Giving Means Mutuality and Joy, Not Pain

At Christmastime, there are people who say, “It is more blessed to give than to receive.”

Think about this for a moment.

Giving certainly can be a joyful experience. However, giving does not bring pleasure when it renounces the self. Giving brings joy only when it upholds something about yourself, your desires, your wishes and your values.

Think about the pleasure of putting joy on a loved one’s face. You experience the joy precisely because it’s a loved one – your beloved spouse, child, friend or anyone else you personally treasure.

Think about giving to a charity you believe in. Or donating used but still good clothes or other items to a charity. You feel good about doing it, because it upholds something or someone important to you.

Giving worthy of the name always has a self-interested component of some kind, in that it upholds your personal values or beliefs. Not only is that OK; it’s the way it should be.

Imagine for a moment that you were forced to give your Christmas gifts to people you don’t know. Aside from being resentful, would you still feel the same way when giving the gift? Wouldn’t you feel cheated?

You’d say something like, “I don’t want to give this gift to some stranger. I want to put a smile on my loved one’s face. I’ve been looking forward to this for weeks.”

Beware of the profiteers of guilt. These are the mentalities who push the issue. They’re the ones who claim there should be no selfish, personal component to giving. They’re the ones who will try to “make” you feel guilty by claiming such things as, “The true spirit of Christmas is sacrifice. The only kind of gift-giving that matters is the kind that hurts.”

All of us have heard such toxic ideas somewhere, at some time. Such ideas play out in the form of “tapes” or little memes inside our subconscious minds, emerging as an emotional experience of guilt. It’s important to understand that such guilt is unearned.

Think about yourself as the recipient of a gift. Do you want the other person to experience joy and pleasure at giving you something? Or do you want it done only in a spirit of dreary, selfless duty?

We’ve all heard the expression, “It’s the thought that counts.” The truth in this saying is your connection to the person giving you the gift. “Wow, this person was thinking of me, what I like, what I might enjoy.” The experience of receiving the gift under the tree, or whatever the occasion, has as much to do with this as the gift itself.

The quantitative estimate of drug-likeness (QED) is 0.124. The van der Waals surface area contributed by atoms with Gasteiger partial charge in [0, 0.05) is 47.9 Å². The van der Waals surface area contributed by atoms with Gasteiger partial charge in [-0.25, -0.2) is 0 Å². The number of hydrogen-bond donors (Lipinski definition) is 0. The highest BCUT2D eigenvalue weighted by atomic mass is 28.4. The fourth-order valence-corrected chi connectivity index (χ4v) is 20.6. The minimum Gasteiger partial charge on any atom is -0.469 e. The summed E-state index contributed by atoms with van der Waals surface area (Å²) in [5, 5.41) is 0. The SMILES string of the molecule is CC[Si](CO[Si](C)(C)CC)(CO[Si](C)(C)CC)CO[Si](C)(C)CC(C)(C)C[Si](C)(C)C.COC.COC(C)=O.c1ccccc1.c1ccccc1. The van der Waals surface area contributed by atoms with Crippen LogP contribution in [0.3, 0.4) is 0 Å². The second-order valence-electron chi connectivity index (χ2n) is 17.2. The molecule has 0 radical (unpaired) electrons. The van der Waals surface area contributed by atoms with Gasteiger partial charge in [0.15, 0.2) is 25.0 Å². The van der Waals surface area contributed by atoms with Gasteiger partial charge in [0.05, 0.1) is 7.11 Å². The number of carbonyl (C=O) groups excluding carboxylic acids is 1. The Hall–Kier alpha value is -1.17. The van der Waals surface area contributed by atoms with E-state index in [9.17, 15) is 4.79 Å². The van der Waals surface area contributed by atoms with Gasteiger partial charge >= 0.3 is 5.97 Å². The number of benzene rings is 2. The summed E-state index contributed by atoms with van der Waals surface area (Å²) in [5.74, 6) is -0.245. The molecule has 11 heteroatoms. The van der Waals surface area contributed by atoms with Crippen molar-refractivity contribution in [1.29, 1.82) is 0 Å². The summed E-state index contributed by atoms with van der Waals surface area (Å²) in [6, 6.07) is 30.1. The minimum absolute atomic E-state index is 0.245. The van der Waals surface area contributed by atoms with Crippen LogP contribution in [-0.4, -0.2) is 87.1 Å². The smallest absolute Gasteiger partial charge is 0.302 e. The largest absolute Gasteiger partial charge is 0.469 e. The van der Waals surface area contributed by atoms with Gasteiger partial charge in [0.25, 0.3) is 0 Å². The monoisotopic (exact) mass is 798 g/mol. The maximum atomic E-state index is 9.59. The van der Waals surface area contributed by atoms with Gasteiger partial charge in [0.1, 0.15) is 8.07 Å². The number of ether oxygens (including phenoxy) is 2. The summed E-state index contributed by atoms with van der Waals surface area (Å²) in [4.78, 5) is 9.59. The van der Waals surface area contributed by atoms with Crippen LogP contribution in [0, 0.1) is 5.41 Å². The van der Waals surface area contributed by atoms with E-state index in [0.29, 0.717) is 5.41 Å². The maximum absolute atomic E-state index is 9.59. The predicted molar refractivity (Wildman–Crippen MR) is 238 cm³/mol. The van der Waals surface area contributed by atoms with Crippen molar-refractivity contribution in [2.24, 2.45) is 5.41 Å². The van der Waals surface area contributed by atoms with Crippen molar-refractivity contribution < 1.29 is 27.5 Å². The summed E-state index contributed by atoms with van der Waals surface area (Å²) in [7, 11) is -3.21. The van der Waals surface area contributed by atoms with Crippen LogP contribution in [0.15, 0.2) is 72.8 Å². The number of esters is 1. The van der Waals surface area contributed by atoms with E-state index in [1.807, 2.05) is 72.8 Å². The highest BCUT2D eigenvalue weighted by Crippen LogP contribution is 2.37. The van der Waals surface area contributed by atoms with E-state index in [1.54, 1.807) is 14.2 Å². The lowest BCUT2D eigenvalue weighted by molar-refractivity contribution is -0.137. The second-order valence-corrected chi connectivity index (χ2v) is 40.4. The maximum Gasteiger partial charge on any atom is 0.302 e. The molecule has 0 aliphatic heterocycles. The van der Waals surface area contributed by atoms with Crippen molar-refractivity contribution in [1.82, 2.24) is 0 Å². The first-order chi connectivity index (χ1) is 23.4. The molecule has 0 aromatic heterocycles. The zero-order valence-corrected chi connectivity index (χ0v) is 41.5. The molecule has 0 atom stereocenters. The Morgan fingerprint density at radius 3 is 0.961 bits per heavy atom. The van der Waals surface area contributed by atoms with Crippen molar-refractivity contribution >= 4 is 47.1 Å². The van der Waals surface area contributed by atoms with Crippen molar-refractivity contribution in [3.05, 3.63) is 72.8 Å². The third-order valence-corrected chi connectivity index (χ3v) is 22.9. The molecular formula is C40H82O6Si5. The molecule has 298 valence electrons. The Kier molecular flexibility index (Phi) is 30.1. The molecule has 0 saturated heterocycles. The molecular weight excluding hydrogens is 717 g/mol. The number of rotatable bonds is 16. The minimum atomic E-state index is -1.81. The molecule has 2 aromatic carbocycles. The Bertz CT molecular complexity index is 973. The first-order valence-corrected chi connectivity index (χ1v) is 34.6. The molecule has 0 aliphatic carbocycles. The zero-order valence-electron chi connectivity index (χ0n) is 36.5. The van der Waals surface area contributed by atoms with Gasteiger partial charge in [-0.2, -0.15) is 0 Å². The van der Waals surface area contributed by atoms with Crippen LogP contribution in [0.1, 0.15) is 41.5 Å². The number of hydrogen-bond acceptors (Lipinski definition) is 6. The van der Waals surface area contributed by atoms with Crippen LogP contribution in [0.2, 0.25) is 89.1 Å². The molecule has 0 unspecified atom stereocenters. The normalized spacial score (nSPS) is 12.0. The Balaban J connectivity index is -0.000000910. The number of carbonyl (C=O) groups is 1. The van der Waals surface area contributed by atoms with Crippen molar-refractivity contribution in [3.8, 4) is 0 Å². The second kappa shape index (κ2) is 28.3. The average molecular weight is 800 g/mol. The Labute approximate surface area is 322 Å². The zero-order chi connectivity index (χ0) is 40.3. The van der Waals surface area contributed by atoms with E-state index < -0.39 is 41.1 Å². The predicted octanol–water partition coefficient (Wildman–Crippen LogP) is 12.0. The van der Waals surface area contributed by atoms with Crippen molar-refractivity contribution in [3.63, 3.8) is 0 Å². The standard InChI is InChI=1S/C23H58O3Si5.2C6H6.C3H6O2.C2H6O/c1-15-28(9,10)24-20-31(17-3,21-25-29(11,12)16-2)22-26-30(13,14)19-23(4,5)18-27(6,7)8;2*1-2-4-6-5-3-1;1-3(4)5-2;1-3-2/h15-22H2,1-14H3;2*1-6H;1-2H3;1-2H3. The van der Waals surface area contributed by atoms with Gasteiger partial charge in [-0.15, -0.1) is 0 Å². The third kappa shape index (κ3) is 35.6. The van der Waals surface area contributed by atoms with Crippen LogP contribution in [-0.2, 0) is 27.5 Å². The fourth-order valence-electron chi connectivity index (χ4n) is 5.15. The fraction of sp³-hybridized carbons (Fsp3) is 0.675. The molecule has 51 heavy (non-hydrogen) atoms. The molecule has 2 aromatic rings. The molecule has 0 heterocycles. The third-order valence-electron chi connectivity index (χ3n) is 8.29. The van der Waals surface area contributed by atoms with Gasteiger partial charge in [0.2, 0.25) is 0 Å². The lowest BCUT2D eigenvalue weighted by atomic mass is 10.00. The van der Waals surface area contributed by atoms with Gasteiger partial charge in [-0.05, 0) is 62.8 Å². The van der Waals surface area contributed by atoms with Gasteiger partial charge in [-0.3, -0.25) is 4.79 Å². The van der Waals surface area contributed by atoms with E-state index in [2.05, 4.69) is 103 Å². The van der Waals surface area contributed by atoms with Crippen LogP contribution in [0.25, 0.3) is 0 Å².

Years ago, I heard of someone who gave all his friends, as Christmas presents, donations to a charity. He told his friends, “We all have enough things. It’s time to give to others.”

This was not done by agreement, ahead of time. In fact, his friends had put time and thought into selecting gifts for this friend for Christmas. They were resentful, and also felt somewhat guilty for feeling resentful.

The problem with what this man did? He cheated his friends out of the gift giving experience. Gift giving is mutual. You love to delight the other person, and you love to see the other person delight in delighting you.

It’s not more blessed to give than to receive; nor is it more blessed to receive than to give. This sets up a false alternative.

The amount of joy and pleasure you gain from receiving a gift in no way takes away from the equal (and sometimes greater) joy you might receive from giving. It’s possible to relish both.

It all comes down to mutuality. When you love someone, you wish to express it – sometimes lavishly. Holidays like Christmas provide an opportunity for doing so.

At the same time, when you love certain people, you want to know you’re visible to them. You want to know they’re thinking of you.

Love comes from thinking; it’s an emotional expression of the fact that someone considers you worthwhile and important. Of course you want to receive from such a person, because it helps illustrate how much you matter to this person you love.

Giving and generosity are not about suffering, sacrifice and pain. They’re about cherishing and experiencing joy.

That’s one of the reasons I like the spirit of Christmas. It’s one of the few times people appear to recognize and embrace this truth.

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